77. 77.
    Krajci, I., Gross, G.G. 1987. Formation of gallotannins in callus cultures from oak (Quercus robur). Phytochemistry 26:141–143.CrossRefGoogle Scholar
  78. 78.
    Denzel, K., Gross, G.G. 1991. Biosynthesis of gallotannins. Enzymatic ‘disproportionation’ of 1,6-digalloylglucose to 1,2,6-trigalloylglucose and 6-galloylglucose by an acyltransferase from leaves of Rhus typhina L. Planta 184:285–289.CrossRefGoogle Scholar
  79. 79.
    Williams, J.M., Richardson, A.C. 1967. Selective acylation of pyranosides. I. Benzoylation of methyl β-D-glycopyranosides of mannose, glucose and galactose. Tetrahedron 23:1369–1378.CrossRefGoogle Scholar
  80. 80.
    Reinefeld, E., Ahrens, D. 1971. Einfluss der Konfiguration auf die partielle Veresterung von D-Glucopyranosiden. Liebigs Ann. Chem. 747:39–44.CrossRefGoogle Scholar
  81. 81.
    Hofmann, A.S., Gross, G.G. 1990. Biosynthesis of gallotannins: Formation of polygalloylglucoses by enzymatic acylation of 1,2,3,4,6-penta-O-galloylglucose. Arch. Biochem. Biophys. 283:530–532.PubMedCrossRefGoogle Scholar
  82. 82.
    Mayer, S., Hoffmann, E.H., Lösch, N., Wolf, H., Wolter, B., Schilling, G. 1984. Dehydrierungsreaktionen mit Gallussäureestern. Liebigs. Ann. Chem. 929–938.Google Scholar
  83. 83.
    Hathaway, D.E. 1957. The transformation of gallates into ellagate. Bichem. J. 67:445–450.Google Scholar
  84. 84.
    Kamel, M.Y., Saleh, N.A., Ghazy, A.M. 1977. Gallic acid oxidation by turnip peroxidase. Phytochemistry 16: 521–524.CrossRefGoogle Scholar
  85. 85.
    Pospíšil, F., Cvikrová, M. Hrubcová, M. 1983. Oxidation of gallic acid by an enzyme preparation isolated from the culture medium of Nicotiana tabacum cell suspension. Biol. Plantarum 25:373–377.CrossRefGoogle Scholar
  86. 86.
    Flaig, W., Haider, K. 1961. Reaktionen mit oxydierenden Enzymen aus Mikroorganismen. Planta Med. 9:123–139.CrossRefGoogle Scholar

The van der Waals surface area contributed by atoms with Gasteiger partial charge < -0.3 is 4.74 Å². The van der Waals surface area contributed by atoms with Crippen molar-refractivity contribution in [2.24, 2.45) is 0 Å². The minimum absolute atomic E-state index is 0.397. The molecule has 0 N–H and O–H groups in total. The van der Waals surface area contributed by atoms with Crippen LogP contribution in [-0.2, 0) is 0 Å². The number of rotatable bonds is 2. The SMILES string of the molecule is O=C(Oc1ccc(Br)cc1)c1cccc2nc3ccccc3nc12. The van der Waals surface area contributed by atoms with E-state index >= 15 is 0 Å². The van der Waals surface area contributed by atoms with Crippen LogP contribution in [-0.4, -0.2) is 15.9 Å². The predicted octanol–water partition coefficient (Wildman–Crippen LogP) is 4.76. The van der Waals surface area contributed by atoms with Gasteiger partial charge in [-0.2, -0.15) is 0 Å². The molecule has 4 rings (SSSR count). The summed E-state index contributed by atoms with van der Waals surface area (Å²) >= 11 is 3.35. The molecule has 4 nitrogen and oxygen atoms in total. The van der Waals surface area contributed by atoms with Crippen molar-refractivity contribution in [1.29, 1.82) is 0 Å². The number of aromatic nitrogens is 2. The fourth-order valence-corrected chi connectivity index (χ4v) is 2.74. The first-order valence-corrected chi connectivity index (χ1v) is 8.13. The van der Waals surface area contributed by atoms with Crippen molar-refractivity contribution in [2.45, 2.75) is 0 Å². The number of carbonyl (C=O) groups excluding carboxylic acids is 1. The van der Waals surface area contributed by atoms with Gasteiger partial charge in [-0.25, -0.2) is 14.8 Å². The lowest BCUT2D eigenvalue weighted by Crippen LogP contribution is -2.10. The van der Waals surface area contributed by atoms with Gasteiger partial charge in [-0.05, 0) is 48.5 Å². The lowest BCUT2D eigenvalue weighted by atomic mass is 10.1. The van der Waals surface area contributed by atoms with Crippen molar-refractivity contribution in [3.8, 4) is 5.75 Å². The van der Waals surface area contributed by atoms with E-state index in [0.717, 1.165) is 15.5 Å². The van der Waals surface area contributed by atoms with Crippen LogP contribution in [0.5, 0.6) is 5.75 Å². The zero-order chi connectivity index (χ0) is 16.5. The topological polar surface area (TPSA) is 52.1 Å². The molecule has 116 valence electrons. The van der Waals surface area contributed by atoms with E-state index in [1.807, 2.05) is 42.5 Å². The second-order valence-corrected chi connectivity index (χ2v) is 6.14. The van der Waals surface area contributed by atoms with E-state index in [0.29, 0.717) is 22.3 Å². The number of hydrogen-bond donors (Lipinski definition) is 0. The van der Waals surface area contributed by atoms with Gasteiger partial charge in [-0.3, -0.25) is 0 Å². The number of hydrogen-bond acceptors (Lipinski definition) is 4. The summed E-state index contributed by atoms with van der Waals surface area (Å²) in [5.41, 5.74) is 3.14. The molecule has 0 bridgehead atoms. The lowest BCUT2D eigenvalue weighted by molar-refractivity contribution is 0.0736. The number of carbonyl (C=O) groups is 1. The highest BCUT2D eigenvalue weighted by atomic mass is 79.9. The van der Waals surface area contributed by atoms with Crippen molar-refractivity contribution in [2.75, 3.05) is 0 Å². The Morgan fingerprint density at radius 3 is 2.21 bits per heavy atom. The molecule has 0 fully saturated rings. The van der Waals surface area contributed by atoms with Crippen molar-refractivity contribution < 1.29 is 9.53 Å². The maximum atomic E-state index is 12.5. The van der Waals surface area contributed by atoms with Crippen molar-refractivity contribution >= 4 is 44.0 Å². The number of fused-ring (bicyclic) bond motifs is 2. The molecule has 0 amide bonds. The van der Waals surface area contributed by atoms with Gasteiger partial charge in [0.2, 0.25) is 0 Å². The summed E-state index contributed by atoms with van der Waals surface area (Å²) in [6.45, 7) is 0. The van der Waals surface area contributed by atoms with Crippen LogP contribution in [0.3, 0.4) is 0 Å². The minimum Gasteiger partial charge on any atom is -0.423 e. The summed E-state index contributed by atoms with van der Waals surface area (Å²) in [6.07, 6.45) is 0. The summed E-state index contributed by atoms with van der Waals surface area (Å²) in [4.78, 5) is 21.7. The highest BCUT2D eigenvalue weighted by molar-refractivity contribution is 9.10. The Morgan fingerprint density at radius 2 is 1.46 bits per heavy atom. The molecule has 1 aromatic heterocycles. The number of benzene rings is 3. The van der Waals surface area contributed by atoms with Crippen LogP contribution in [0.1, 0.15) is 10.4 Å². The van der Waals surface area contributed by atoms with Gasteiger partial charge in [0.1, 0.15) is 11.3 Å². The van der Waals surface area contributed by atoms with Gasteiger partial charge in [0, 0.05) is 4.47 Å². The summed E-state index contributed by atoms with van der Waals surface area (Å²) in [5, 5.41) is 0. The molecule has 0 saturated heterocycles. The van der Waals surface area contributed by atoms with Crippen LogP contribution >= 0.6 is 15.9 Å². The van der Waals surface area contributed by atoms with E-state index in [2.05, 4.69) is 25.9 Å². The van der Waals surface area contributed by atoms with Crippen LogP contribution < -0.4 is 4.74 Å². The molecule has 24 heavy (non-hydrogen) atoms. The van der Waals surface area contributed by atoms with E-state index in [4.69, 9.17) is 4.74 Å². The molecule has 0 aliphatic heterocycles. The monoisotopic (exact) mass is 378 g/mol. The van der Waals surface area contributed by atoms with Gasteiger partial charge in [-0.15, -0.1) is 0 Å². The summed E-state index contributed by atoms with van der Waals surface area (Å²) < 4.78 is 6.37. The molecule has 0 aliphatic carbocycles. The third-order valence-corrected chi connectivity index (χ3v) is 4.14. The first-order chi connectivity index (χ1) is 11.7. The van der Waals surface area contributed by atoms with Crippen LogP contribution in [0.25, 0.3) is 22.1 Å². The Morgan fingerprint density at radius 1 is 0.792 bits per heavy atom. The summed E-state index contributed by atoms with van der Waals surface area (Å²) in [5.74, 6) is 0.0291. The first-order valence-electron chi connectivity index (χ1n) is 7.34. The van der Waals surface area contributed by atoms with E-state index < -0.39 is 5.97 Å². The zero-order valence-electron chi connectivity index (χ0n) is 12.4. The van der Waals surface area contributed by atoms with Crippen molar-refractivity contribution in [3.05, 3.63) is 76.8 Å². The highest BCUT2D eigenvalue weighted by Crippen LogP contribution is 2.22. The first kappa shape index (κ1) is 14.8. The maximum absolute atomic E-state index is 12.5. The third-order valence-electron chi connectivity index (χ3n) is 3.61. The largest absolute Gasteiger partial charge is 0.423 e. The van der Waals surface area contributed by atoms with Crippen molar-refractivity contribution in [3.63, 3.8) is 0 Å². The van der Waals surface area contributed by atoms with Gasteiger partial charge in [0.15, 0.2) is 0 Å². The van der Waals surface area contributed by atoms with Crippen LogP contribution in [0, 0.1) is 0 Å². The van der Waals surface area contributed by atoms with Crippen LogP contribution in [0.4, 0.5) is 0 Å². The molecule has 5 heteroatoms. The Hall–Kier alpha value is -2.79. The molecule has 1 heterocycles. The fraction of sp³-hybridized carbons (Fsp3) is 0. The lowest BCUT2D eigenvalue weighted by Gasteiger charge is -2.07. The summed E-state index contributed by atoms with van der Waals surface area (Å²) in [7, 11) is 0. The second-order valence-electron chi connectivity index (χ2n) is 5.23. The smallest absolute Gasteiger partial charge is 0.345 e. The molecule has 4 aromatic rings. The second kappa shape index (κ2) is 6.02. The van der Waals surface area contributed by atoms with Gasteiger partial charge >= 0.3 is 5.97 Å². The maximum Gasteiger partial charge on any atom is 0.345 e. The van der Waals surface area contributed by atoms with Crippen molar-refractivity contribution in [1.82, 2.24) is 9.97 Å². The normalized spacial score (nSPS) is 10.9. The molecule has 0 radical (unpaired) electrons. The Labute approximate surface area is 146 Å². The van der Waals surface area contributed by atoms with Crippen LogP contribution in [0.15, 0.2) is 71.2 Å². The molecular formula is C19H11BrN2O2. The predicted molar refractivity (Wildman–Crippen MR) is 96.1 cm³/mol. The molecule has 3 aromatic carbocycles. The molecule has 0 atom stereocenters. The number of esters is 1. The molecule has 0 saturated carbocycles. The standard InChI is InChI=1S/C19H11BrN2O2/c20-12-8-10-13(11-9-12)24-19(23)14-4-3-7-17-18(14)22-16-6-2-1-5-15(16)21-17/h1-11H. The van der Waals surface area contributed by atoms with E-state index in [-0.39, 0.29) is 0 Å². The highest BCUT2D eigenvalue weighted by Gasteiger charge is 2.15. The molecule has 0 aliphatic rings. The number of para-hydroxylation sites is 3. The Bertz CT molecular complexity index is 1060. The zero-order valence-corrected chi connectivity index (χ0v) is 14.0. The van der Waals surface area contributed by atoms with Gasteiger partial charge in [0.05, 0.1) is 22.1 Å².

87. 87.
    Hatano, T., Edamatsu, R., Hiramatsu, M., Mori, A., Fujita, Y., Yasuhara, T., Yoshida, T., Okuda, T. 1989. Effects of the interaction of tannins with co-existing substances. VI. Effects of tannins and related polyphenols on superoxide anion radical, and on 1,1-diphenyl-2-picrylhydrazyl radical. Chem. Pharm. Bull. 37:2016–2021.CrossRefGoogle Scholar
  88. 88.
    Stafford, H.A. 1981. Compartmentation in natural product biosynthesis by multienzyme complexes. In: The Biochemistry of Plants. Vol. 7. Secondary plant products. (E.E. Conn, ed.) Academic Press, New York, pp. 117–137.Google Scholar
  89. 89.
    Hrazdina, G., Wagner, G.J. 1985. Compartmentation of plant phenolic compounds; sites of synthesis and accumulation. In: The Biochemistry of Plant Phenolics. (C.F. van Sumere, P.J. Lea, eds.) Ann. Proc. Phytochem. Soc. Europe 25:119–133.Google Scholar
  90. 90.
    Boudet, A.M., Graziana, A., Ranjeva; R. 1985. Recent advances in the regulation of prearomatic pathways. In: The Biochemistry of Plant Phenolics. (C.F. van Sumere, P.J. Lea, eds.) Ann. Proc. Phytochem. Soc. Europe 25:135–159.Google Scholar

Copyright information

© Springer Science+Business Media New York 1992

Authors and Affiliations

  • Georg G. Gross
    • 1
  1. 1.Universität Ulm, Abteilung Allgemeine BotanikUlmGermany

Personalised recommendations